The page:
Borgolte, Kevin, Hao, Shuang, Fiebig, Tobias, Vigna, Giovanni.  2018.  Enumerating Active IPv6 Hosts for Large-Scale Security Scans via DNSSEC-Signed Reverse Zones. 2018 IEEE Symposium on Security and Privacy (SP). :770-784.

Security research has made extensive use of exhaustive Internet-wide scans over the recent years, as they can provide significant insights into the overall state of security of the Internet, and ZMap made scanning the entire IPv4 address space practical. However, the IPv4 address space is exhausted, and a switch to IPv6, the only accepted long-term solution, is inevitable. In turn, to better understand the security of devices connected to the Internet, including in particular Internet of Things devices, it is imperative to include IPv6 addresses in security evaluations and scans. Unfortunately, it is practically infeasible to iterate through the entire IPv6 address space, as it is 2ˆ96 times larger than the IPv4 address space. Therefore, enumeration of active hosts prior to scanning is necessary. Without it, we will be unable to investigate the overall security of Internet-connected devices in the future. In this paper, we introduce a novel technique to enumerate an active part of the IPv6 address space by walking DNSSEC-signed IPv6 reverse zones. Subsequently, by scanning the enumerated addresses, we uncover significant security problems: the exposure of sensitive data, and incorrectly controlled access to hosts, such as access to routing infrastructure via administrative interfaces, all of which were accessible via IPv6. Furthermore, from our analysis of the differences between accessing dual-stack hosts via IPv6 and IPv4, we hypothesize that the root cause is that machines automatically and by default take on globally routable IPv6 addresses. This is a practice that the affected system administrators appear unaware of, as the respective services are almost always properly protected from unauthorized access via IPv4. Our findings indicate (i) that enumerating active IPv6 hosts is practical without a preferential network position contrary to common belief, (ii) that the security of active IPv6 hosts is currently still lagging behind the security state of IPv4 hosts, and (iii) that unintended IPv6 connectivity is a major security issue for unaware system administrators.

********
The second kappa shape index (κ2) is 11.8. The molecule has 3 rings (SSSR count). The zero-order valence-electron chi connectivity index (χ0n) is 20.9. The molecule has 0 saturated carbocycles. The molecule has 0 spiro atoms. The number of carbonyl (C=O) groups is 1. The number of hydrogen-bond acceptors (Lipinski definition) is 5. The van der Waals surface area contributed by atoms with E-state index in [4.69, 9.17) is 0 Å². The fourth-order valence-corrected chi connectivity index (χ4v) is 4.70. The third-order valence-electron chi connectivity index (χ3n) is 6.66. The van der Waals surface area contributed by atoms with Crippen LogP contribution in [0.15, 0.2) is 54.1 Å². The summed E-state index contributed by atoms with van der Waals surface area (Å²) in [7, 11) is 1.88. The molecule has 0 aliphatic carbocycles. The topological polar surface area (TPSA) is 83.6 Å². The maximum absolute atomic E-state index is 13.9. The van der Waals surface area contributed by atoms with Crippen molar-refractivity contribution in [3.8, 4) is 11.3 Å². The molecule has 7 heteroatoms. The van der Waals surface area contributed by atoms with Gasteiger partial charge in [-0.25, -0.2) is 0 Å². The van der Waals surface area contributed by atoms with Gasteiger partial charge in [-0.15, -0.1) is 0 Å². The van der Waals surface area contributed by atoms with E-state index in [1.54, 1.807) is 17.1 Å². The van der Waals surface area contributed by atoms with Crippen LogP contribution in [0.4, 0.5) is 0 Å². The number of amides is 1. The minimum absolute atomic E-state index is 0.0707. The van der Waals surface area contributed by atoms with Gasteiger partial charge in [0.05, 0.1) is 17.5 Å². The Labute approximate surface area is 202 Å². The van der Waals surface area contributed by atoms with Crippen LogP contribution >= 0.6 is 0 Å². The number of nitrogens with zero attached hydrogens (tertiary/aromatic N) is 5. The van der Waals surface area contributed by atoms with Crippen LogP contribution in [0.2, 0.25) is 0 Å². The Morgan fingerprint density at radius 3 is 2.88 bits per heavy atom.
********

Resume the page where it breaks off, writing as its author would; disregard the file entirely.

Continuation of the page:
van Rijswijk-Deij, R., Chung, T., Choffnes, D., Mislove, A., Toorop, W..  2017.  The Root Canary: Monitoring and Measuring the DNSSEC Root Key Rollover. Proceedings of the SIGCOMM Posters and Demos. :63–64.

The Domain Name System (DNS) is part of the core of the Internet. Over the past decade, much-needed security features were added to this protocol, with the introduction of the DNS Security Extensions. DNSSEC adds authenticity and integrity to the protocol using digital signatures, and turns the DNS into a public key infrastructure (PKI). At the top of this PKI is a single key, the so-called Key Signing Key (KSK) for the DNS root. The current Root KSK was introduced in 2010, and has not changed since. This year, the Root KSK will be replaced for the first time ever. This event potentially has a major impact on the Internet. Thousands of DNS resolvers worldwide rely on this key to validate DNSSEC signatures, and must start using the new key, either through an automated process, or manual intervention. Failure to pick up the new key will result in resolvers becoming completely unavailable to end users. This work presents the "Root Canary", a system to monitor and measure this event from the perspective of validating DNS resolvers for its entire nine-month duration. The system combines three active measurement platforms to have the broadest possible coverage of validating resolvers. Results will be presented in near real-time, to allow the global DNS community to act if problems arise. Furthermore, after the Root KSK rollover concludes in March 2018, we will use the recorded datasets for an in-depth analysis, from which the Internet community can draw lessons for future key rollovers.

Das, A., Shen, M. Y., Shashanka, M., Wang, J..  2017.  Detection of Exfiltration and Tunneling over DNS. 2017 16th IEEE International Conference on Machine Learning and Applications (ICMLA). :737–742.